Interventions that may prevent or mollify supervolcanic eruptions

Peer-reviewed paper by David Denkenberger, Robert W Blair Jr
Published on 05 January 2018


  • Supervolcanic eruptions could destroy civilization or worse.
  • Little work has been done on preventing super volcanic eruptions.
  • We propose 49 new interventions to prevent or mollify supervolcanic eruptions.
  • Adding dams or soil could delay eruption 100 years with 1 to 15 years of effort.
  • Cost-effectiveness and reducing scientific uncertainty are important future work.


A supervolcanic eruption of 1015 kg could block the sun for years, causing mass starvation or even extinction of some species, including humans. Despite awareness of this problem for several decades, only five interventions have been proposed. In this paper, we increase the number of total possible interventions by more than an order of magnitude. The 64 total interventions involve changing magma characteristics, venting magma, strengthening the cap (rock above the magma), putting more pressure on the magma, stopping an eruption in progress, containing the erupted material, disrupting the plume, or provoking a less intense eruption. We provide qualitative evaluations of the feasibility and risk of 38 of the more promising interventions. The two most promising interventions involve putting more pressure on the magma and delaying the eruption with water dams or soil over the magma chamber. We perform a technical analysis, accurate to within an order of magnitude, and find that water dams and soil and could statistically delay the eruption for a century with 1 and 15 years of effort, respectively. All actions require essentially untested geoengineering challenges along with economic, political and general public acceptance. Further work is required to refine the science, provide cost estimates, and compare cost effectiveness with interventions focusing on adapting to a supereruption.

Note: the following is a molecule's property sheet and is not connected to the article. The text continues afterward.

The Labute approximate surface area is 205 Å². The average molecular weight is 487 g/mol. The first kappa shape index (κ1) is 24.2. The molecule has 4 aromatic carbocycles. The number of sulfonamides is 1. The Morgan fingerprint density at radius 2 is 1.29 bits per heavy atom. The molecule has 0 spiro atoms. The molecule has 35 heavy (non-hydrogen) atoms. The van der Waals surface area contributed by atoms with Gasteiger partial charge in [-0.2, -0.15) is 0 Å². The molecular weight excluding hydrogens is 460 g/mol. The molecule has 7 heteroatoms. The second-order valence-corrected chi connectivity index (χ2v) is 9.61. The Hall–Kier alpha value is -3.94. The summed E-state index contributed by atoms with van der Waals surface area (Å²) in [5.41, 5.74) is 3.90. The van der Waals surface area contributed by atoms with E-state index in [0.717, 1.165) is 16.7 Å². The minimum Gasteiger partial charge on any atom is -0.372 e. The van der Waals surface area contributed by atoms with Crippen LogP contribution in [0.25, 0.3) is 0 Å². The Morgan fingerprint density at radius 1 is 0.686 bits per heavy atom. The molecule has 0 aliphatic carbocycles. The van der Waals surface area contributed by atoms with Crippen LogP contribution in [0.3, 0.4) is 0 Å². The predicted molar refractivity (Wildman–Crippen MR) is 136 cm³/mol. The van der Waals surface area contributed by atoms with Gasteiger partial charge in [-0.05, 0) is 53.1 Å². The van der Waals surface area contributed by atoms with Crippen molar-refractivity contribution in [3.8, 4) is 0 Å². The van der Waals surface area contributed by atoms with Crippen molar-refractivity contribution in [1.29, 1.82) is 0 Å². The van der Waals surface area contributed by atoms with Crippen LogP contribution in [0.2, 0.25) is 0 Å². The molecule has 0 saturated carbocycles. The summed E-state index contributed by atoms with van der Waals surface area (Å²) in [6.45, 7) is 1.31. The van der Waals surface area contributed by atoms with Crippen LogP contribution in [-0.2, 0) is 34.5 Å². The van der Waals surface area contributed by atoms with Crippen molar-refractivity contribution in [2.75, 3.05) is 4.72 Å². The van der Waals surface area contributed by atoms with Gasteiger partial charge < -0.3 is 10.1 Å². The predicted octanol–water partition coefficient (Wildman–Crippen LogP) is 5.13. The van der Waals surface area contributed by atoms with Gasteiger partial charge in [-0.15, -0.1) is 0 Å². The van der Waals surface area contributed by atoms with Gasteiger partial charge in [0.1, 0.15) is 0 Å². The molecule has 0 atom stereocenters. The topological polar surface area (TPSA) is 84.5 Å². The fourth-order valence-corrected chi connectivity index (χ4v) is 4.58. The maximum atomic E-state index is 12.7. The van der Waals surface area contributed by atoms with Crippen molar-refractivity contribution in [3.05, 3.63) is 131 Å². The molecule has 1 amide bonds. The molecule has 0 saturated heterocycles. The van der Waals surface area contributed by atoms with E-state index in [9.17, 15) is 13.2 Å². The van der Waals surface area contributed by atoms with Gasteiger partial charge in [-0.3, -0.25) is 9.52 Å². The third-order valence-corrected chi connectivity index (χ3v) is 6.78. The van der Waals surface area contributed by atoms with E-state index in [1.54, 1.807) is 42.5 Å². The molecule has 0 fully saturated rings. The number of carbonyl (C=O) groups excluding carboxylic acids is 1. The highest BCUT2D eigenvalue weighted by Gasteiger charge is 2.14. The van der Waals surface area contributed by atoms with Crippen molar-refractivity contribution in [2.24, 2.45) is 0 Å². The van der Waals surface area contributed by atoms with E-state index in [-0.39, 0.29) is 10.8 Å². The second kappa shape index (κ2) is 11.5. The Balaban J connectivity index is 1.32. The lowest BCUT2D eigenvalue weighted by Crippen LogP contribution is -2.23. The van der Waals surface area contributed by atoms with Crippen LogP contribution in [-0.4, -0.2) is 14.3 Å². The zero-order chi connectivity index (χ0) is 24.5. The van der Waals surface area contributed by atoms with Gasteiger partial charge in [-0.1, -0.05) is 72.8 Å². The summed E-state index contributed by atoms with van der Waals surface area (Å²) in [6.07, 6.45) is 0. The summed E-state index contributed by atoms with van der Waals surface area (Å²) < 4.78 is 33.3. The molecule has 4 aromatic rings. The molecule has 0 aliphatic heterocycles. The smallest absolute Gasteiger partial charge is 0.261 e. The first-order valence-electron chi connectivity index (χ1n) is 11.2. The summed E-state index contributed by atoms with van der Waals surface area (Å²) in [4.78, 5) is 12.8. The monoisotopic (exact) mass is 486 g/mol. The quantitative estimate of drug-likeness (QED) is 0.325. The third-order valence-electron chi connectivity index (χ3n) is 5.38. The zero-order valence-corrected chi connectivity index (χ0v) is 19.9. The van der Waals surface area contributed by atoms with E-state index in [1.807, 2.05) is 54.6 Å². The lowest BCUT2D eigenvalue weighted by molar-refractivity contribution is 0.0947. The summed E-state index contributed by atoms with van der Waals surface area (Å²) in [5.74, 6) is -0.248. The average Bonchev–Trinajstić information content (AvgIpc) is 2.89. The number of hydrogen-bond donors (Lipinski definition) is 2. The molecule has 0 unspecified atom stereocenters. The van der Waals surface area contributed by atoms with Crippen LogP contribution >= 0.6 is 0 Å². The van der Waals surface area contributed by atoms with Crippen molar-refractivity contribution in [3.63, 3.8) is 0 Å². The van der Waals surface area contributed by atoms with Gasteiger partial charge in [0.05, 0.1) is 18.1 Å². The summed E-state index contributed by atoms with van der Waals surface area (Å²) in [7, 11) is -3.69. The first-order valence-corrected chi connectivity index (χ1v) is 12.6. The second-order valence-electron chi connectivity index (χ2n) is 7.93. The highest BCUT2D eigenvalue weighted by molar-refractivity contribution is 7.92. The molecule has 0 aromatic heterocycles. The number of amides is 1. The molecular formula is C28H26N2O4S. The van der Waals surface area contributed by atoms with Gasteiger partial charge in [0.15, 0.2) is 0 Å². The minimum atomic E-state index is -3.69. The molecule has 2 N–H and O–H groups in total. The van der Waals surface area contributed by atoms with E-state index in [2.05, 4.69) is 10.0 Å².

This paper was published in a Special Issue of Futures edited by Dr Adrian Currie, which collected many papers which were originally presented at our first 2016 Cambridge Conference on Catastrophic Risk in 2016.

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